Arrow Labs started its own research and development (R&D) centre in 2013, when it was building its first iterations of its software called MIMs, a SaaS platform that connects front line workers to machines and facilities via a mobile app and wearables to improve and optimise automation, performance and workflow management. The company continued building and developing the software in tandem with its first adopters, releasing different iterations with their feedback. Today, Arrow Labs claims MIMS can reduce operating costs by 20 per cent, increase staff productivity by 30 per cent, business efficiency by 40 per cent.
“From 2014 to 2017, we technically had a product that was available to customers, but I consider them R&D years,” says Darwish.
Through his work in the public sector in Dubai, Darwish was able to sign on both Dubai Ports and DP World as his first customers.
He describes DP World as “very innovative and open minded as an organisation and doesn’t shy away from bringing innovation. We had a very interesting concept for them when they were also looking at how they could digitise their entire value chain and get rid of paper”.
DP World wanted to give its employees, whether they sat behind a desk or were out in the field at the ports, to have equal access to technology according to Darwish.
“They were looking for something and we came up with something,” he says, simply.
But while the first initial clients were high-profile, acquiring customers was no easy feat in the early years.
“There were regulatory challenges at the time, the ecosystem was super nascent, access to clients was a lot more difficult and finding clients that have the mentality of supporting up and coming and new entpreneuers when they usually expect a big blue chip tech company was challenging,” says Darwish.
To ease the transition for clients, Arrow Labs built MIMS as a flexible, plug and play product, working with existing technologies that companies had in place.
The company bootstrapped for several years before considering raising external investment. Part of this was due to the lack of venture capital firms in the region when Darwish first started Arrow Labs.
“There was only one VC, there was no ecosystem then and it was very challenging. There was no access to capital and you had to build in an old-fashioned way, by bootstrapping. In a sense, I started out to build a company and a business, not a startup, that was the thinking at the time,” he says.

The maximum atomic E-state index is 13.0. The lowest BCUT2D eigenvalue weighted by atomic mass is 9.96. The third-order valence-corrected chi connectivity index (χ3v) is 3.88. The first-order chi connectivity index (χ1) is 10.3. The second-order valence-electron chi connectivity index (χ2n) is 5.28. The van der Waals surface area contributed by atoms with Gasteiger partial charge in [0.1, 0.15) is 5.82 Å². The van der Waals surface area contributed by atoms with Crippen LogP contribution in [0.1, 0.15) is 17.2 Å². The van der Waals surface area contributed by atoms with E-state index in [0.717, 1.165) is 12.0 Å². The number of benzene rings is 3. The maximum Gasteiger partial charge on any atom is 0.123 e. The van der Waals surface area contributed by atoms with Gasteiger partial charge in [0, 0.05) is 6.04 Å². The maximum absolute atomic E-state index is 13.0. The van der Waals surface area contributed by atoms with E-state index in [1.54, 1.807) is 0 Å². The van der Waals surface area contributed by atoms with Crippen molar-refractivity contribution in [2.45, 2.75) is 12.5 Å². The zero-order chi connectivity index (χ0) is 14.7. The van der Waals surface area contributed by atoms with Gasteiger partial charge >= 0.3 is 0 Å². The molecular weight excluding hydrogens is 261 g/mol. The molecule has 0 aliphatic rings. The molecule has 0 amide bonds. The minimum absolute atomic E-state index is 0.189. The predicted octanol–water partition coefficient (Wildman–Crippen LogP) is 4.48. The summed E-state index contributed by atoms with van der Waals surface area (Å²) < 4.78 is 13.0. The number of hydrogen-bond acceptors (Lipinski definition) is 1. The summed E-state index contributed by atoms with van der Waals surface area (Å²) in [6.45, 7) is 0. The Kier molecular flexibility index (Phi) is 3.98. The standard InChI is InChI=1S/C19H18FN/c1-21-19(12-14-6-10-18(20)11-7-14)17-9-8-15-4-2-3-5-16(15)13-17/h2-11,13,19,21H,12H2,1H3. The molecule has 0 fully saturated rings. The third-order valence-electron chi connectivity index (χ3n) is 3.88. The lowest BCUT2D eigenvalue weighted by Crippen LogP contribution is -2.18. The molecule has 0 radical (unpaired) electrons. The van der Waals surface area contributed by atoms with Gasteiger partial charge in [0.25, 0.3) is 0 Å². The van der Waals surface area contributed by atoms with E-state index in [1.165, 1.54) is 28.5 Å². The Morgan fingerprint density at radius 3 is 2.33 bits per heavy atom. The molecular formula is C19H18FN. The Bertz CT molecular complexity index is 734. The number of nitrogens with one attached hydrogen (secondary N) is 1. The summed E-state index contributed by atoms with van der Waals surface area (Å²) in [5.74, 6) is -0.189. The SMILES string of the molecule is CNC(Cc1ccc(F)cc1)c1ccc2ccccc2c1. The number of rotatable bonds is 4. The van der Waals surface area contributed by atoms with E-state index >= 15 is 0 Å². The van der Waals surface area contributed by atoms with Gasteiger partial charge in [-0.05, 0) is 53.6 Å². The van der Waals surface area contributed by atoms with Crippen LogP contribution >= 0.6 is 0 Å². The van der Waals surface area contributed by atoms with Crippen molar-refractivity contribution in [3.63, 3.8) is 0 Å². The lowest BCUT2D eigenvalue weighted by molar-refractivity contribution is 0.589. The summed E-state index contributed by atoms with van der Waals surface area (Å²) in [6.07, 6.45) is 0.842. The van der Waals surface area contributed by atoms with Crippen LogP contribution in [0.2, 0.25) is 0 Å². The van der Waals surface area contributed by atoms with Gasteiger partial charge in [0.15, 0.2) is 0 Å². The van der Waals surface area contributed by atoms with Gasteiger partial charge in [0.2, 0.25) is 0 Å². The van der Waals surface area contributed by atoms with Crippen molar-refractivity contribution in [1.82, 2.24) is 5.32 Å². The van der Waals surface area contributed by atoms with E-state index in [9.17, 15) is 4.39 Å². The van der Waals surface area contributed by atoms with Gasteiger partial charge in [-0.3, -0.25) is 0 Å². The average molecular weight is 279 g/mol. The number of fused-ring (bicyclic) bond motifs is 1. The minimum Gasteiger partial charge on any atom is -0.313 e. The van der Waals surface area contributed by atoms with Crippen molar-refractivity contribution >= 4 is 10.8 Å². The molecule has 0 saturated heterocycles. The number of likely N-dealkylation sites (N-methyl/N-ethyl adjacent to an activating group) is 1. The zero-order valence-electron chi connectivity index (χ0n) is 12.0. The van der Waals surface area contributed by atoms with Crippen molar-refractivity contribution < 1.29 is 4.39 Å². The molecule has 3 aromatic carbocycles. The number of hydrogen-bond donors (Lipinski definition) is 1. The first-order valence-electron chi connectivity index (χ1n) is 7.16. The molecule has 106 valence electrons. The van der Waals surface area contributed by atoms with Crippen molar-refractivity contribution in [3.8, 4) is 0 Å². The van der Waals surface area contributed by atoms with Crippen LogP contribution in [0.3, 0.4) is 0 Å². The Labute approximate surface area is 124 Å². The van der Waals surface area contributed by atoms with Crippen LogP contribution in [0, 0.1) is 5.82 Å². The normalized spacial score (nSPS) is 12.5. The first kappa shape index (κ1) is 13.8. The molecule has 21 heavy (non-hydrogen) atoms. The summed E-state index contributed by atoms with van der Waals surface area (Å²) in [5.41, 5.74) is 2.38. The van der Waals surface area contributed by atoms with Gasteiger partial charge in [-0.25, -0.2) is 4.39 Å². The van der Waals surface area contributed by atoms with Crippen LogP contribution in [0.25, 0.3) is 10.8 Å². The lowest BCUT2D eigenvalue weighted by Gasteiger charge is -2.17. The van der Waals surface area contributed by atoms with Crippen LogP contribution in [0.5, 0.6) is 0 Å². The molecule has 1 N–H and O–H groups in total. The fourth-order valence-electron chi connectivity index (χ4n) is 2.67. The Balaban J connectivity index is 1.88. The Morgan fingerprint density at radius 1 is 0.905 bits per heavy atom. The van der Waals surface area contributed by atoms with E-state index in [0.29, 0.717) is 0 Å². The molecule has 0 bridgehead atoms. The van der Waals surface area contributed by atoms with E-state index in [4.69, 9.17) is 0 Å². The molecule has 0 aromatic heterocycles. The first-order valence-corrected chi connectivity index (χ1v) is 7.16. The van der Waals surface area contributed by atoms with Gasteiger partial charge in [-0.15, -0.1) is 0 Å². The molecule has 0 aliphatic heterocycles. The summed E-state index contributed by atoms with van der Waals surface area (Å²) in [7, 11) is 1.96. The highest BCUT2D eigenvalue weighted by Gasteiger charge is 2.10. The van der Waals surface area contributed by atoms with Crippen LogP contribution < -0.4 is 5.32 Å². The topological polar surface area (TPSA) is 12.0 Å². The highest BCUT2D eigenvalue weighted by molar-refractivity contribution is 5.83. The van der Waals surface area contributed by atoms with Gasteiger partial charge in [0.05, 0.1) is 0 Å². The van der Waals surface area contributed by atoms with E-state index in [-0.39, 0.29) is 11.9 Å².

The lack of capital had its merits according to Darwish, enabling him to prioritise how he spent the money he did have. Once he felt the company had reached a level of maturity and the right product fit, Arrow Labs began pitching to VCs to help fuel its expansion.
The company raised a Seed round of $3 million led by Global Ventures in 2018. This cheque helped Arrow Labs scale to 24 countries and establish hubs in the US and Southeast Asia. The startup most recently raised a $5 million Series A round led by US-based VC fund Draper Associates, founded by Tim Draper.
“We wanted to reach a point from 2018 to 2021 where we scaled the company where growth is starting to become exponential,” says Darwish. “It was the right time to create another round especially in the US and Europe where we have needs and gaps to cover. So we wanted to fundraise from a group of investors who believe in what we’re doing, and the problem we are solving.”
Having Draper on board has opened a lot of doors says Darwish and has helped Arrow Labs land several clients in the US and now with this BMB partnership, Arrow Labs is building an “ecosystem around the product”.
BMB’s strength lies in the internet of things (IoT), which will be combined with the Arrow Labs’ platform to better connect all the devices used by front line workers.
“You need great tech partners who have reach, they [BMB] have the tech skills to be able to take our product to their customers and be able to implement our solutions,” says Darwish. “When you look at where the next big transformation will be, it’s in the deskless work. Operations are already digitally transformed, so when everybody talks about digital transformation, it’s about that entire space that hasn’t yet been digitalised – which is that deskless, out of the office space.”